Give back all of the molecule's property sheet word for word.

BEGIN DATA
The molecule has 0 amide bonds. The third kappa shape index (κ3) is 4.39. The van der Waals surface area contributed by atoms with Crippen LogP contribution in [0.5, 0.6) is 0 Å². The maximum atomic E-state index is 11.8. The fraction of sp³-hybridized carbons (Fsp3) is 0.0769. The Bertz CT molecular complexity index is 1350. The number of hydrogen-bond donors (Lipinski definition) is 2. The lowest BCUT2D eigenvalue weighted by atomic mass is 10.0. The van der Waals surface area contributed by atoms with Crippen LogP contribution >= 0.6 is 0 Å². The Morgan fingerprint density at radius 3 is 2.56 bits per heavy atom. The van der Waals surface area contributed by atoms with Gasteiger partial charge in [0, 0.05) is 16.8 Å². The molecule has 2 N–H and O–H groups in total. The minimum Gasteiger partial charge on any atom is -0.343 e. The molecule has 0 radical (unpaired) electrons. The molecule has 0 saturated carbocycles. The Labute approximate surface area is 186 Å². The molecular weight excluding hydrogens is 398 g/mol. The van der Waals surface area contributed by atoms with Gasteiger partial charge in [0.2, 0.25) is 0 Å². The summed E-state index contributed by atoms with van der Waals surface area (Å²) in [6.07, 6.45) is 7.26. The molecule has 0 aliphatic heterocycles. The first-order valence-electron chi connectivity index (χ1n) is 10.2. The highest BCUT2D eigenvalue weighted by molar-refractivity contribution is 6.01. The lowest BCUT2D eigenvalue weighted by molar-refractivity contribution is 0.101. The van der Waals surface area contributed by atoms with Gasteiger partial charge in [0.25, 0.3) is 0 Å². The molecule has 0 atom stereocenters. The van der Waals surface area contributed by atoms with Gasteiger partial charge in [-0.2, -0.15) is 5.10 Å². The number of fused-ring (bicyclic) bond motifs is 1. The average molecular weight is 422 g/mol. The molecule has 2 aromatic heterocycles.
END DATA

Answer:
The molecule has 0 amide bonds. The third kappa shape index (κ3) is 4.39. The van der Waals surface area contributed by atoms with Crippen LogP contribution in [0.5, 0.6) is 0 Å². The maximum atomic E-state index is 11.8. The fraction of sp³-hybridized carbons (Fsp3) is 0.0769. The Bertz CT molecular complexity index is 1350. The number of hydrogen-bond donors (Lipinski definition) is 2. The lowest BCUT2D eigenvalue weighted by atomic mass is 10.0. The van der Waals surface area contributed by atoms with Crippen LogP contribution >= 0.6 is 0 Å². The Morgan fingerprint density at radius 3 is 2.56 bits per heavy atom. The van der Waals surface area contributed by atoms with Gasteiger partial charge in [0, 0.05) is 16.8 Å². The molecule has 2 N–H and O–H groups in total. The minimum Gasteiger partial charge on any atom is -0.343 e. The molecule has 0 radical (unpaired) electrons. The molecule has 0 saturated carbocycles. The Labute approximate surface area is 186 Å². The molecular weight excluding hydrogens is 398 g/mol. The van der Waals surface area contributed by atoms with Gasteiger partial charge in [0.2, 0.25) is 0 Å². The summed E-state index contributed by atoms with van der Waals surface area (Å²) in [6.07, 6.45) is 7.26. The molecule has 0 aliphatic heterocycles. The first-order valence-electron chi connectivity index (χ1n) is 10.2. The highest BCUT2D eigenvalue weighted by molar-refractivity contribution is 6.01. The lowest BCUT2D eigenvalue weighted by molar-refractivity contribution is 0.101. The van der Waals surface area contributed by atoms with Gasteiger partial charge in [0.25, 0.3) is 0 Å². The molecule has 0 atom stereocenters. The van der Waals surface area contributed by atoms with Gasteiger partial charge in [-0.2, -0.15) is 5.10 Å². The number of fused-ring (bicyclic) bond motifs is 1. The average molecular weight is 422 g/mol. The molecule has 2 aromatic heterocycles.